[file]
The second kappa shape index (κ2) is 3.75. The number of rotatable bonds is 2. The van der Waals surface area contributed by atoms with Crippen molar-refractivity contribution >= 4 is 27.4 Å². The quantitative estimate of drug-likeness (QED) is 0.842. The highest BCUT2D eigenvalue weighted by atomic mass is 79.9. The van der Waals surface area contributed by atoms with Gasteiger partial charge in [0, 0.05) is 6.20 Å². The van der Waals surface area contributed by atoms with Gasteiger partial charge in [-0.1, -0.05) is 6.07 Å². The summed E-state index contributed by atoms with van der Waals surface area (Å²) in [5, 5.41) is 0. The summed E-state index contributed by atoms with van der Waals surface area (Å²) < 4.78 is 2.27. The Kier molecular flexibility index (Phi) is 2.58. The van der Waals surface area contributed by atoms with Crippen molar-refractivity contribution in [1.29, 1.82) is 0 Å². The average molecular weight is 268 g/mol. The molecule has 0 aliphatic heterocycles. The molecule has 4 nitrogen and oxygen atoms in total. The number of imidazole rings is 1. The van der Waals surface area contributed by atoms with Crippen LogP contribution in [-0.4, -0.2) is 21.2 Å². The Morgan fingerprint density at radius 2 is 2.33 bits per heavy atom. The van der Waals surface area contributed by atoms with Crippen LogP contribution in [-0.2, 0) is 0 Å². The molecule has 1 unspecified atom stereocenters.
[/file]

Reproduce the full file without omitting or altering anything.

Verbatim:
The second kappa shape index (κ2) is 3.75. The number of rotatable bonds is 2. The van der Waals surface area contributed by atoms with Crippen molar-refractivity contribution >= 4 is 27.4 Å². The quantitative estimate of drug-likeness (QED) is 0.842. The highest BCUT2D eigenvalue weighted by atomic mass is 79.9. The van der Waals surface area contributed by atoms with Gasteiger partial charge in [0, 0.05) is 6.20 Å². The van der Waals surface area contributed by atoms with Gasteiger partial charge in [-0.1, -0.05) is 6.07 Å². The summed E-state index contributed by atoms with van der Waals surface area (Å²) in [5, 5.41) is 0. The summed E-state index contributed by atoms with van der Waals surface area (Å²) < 4.78 is 2.27. The Kier molecular flexibility index (Phi) is 2.58. The van der Waals surface area contributed by atoms with Crippen molar-refractivity contribution in [1.29, 1.82) is 0 Å². The average molecular weight is 268 g/mol. The molecule has 0 aliphatic heterocycles. The molecule has 4 nitrogen and oxygen atoms in total. The number of imidazole rings is 1. The van der Waals surface area contributed by atoms with Crippen LogP contribution in [-0.4, -0.2) is 21.2 Å². The Morgan fingerprint density at radius 2 is 2.33 bits per heavy atom. The van der Waals surface area contributed by atoms with Crippen LogP contribution in [-0.2, 0) is 0 Å². The molecule has 1 unspecified atom stereocenters.